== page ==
Every homeowner knows that keeping their household clean is one of the most important measures they can take to ensure the health and well-being of themselves and their loved ones.
One of the biggest threats on this front comes from a particularly nasty fungus known as Aspergillus sydowii. It is pathogenic in nature, meaning it can negatively affect the health of those who are exposed to it in various ways.
Let’s take a closer look at this hidden menace and see just what it’s all about, what it’s capable of, and exactly what you can do about it.
What is Aspergillus sydowii?
Aspergillus sydowii is a species of mold that is typically found in soil. It is the predominant fungus found on wheat and can contaminate food.
Colonies of A. sydowii are blue-green with reddish-brown shades.
A. sydowii has been found in sea water in the Caribbean and has been shown to cause aspergillosis in sea fans. Occasionally pathogenic, it can cause several diseases in humans including aspergillosis, onychomycosis and keratomycosis.
A Closer Look at Aspergillus sydowii
This is a species of fungus that takes on a blue-green, reddish tinged coloration when grown in a pure culture.
It is found in various regions of the world, where it has had varying effects on local conditions. In China, for example, it’s one of the vital components used in their wine-brewing processes.
In the seas off the Caribbean coasts, it has had less of a helpful impact, being the cause of the condition found in sea fans known as aspergillosis.
Little is known about how exactly it made its way into the ocean, as the fungus doesn’t reproduce in such marine environments, although some pointers indicate that it was brought into the water in the feces of one of the sea fan’s predators, the flamingo tongue snail.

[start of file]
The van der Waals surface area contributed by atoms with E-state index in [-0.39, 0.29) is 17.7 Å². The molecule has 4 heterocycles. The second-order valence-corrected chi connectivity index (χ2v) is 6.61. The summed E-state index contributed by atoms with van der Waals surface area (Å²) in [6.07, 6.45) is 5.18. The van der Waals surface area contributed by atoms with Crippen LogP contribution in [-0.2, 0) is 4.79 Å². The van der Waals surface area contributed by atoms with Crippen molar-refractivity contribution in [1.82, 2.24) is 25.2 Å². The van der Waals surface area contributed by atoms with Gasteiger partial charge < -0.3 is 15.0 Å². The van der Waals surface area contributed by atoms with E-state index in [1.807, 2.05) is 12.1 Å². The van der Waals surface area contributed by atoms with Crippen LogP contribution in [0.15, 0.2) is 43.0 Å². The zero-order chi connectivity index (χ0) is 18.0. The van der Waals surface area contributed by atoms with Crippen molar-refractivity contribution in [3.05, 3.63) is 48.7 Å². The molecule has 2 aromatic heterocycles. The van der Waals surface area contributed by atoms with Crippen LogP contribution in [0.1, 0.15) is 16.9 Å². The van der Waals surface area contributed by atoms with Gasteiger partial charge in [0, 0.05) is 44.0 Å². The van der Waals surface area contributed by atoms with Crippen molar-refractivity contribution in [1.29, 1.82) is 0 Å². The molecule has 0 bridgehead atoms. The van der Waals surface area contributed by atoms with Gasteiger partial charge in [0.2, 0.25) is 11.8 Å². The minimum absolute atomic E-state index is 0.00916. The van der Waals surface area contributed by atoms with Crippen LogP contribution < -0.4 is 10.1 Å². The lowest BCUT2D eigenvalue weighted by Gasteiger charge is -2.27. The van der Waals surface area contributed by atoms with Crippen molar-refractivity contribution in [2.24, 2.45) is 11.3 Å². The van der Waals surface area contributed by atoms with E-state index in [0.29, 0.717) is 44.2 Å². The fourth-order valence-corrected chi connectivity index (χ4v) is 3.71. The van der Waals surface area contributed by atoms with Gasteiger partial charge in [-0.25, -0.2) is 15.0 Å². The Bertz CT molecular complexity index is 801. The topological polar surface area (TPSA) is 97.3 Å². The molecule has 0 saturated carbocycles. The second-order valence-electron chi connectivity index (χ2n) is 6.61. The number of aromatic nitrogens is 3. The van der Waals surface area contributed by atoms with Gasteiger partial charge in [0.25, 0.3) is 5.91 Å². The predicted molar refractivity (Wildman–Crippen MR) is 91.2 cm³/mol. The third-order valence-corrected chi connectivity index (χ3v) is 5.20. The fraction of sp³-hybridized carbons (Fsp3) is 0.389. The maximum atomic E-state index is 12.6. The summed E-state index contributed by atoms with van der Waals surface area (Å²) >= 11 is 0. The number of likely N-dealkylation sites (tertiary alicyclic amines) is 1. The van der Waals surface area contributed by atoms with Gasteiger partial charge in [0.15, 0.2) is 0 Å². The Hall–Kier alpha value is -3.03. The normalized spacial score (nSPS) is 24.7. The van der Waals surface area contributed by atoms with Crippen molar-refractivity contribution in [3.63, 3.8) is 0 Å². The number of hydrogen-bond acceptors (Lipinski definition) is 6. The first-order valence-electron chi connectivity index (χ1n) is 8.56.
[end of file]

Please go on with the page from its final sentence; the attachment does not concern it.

Another widespread belief as to its origin in the water is as a result of dust storms in Australia carrying of the fungus spores and depositing them in the ocean, where they wreak havoc on the sea fans therein. Sea fan populations in these affected waters have been heavily affected by the widespread infections.
Does Aspergillus sydowii form mold?
The answer is a definite yes. As part of the Aspergillus genus, sydowii is one of the over 200 types of mold formations to be found all over the world.
The severity of the diseases, conditions, and allergies caused by these various molds may vary, but they are of all cause for concern among the various health organizations worldwide tasked with keeping people safe from such threats.
Mold can form in various places within your home, although it favors areas that are exposed to moisture in general.
If you’ve ever seen some slimy looking black patches on the curtains in your shower, patches of fuzzy white stuff in your basement or attic floor, or a reddish-orange film on the surface of your kitchen drain, then you’ve seen mold in your home.
Mold reproduces by creating tiny spores that are light enough to be carried in the air, which is how they get to us as we breathe in the air they are present in.
What are allergy symptoms caused by Aspergillus sydowii?
We are usually exposed to various types of mold spores in the air outside every day in small quantities, and this will usually be harmless to us.
When we come into contact with certain types of mold, however, our bodies might ‘overreact’ to their presence in such a way as to cause us discomfort and possible illness – this is basically what an allergic reaction is.
Should you be allergic to the Aspergillus sywodii spores, you might experience a reaction characterized by one or more of the following symptoms; a running nose, constant sneezing, skin rashes, reddened eyes and such.
For more seriously allergic individuals, the effects might be even more hard-hitting and may include shortness of breath, tightening of the chest, nausea, or even asthmatic attacks in people who live with asthma.